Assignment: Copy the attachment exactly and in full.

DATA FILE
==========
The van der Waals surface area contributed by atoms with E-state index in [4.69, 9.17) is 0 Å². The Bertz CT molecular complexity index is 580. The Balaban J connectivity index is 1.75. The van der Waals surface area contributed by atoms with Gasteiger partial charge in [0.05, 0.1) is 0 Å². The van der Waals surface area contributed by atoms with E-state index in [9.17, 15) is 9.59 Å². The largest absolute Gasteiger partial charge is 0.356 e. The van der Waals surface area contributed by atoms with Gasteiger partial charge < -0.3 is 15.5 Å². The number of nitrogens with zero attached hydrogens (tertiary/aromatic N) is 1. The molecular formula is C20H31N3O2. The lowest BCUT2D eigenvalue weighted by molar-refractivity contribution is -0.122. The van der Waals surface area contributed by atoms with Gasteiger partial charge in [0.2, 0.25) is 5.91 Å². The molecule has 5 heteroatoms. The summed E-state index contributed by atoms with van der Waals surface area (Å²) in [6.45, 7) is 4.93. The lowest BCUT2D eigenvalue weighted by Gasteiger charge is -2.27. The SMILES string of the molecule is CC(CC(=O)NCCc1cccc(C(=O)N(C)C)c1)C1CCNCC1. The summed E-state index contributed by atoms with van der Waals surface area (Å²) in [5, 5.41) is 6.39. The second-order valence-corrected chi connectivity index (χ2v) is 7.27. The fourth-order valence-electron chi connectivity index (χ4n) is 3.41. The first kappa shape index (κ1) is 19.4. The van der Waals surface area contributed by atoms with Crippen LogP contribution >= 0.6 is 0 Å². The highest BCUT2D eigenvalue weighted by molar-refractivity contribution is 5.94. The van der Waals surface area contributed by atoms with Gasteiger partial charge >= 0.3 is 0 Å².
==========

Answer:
The van der Waals surface area contributed by atoms with E-state index in [4.69, 9.17) is 0 Å². The Bertz CT molecular complexity index is 580. The Balaban J connectivity index is 1.75. The van der Waals surface area contributed by atoms with Gasteiger partial charge in [0.05, 0.1) is 0 Å². The van der Waals surface area contributed by atoms with E-state index in [9.17, 15) is 9.59 Å². The largest absolute Gasteiger partial charge is 0.356 e. The van der Waals surface area contributed by atoms with Gasteiger partial charge < -0.3 is 15.5 Å². The number of nitrogens with zero attached hydrogens (tertiary/aromatic N) is 1. The molecular formula is C20H31N3O2. The lowest BCUT2D eigenvalue weighted by molar-refractivity contribution is -0.122. The van der Waals surface area contributed by atoms with Gasteiger partial charge in [0.2, 0.25) is 5.91 Å². The molecule has 5 heteroatoms. The summed E-state index contributed by atoms with van der Waals surface area (Å²) in [6.45, 7) is 4.93. The lowest BCUT2D eigenvalue weighted by Gasteiger charge is -2.27. The SMILES string of the molecule is CC(CC(=O)NCCc1cccc(C(=O)N(C)C)c1)C1CCNCC1. The summed E-state index contributed by atoms with van der Waals surface area (Å²) in [5, 5.41) is 6.39. The second-order valence-corrected chi connectivity index (χ2v) is 7.27. The fourth-order valence-electron chi connectivity index (χ4n) is 3.41. The first kappa shape index (κ1) is 19.4. The van der Waals surface area contributed by atoms with Crippen LogP contribution >= 0.6 is 0 Å². The highest BCUT2D eigenvalue weighted by molar-refractivity contribution is 5.94. The van der Waals surface area contributed by atoms with Gasteiger partial charge >= 0.3 is 0 Å².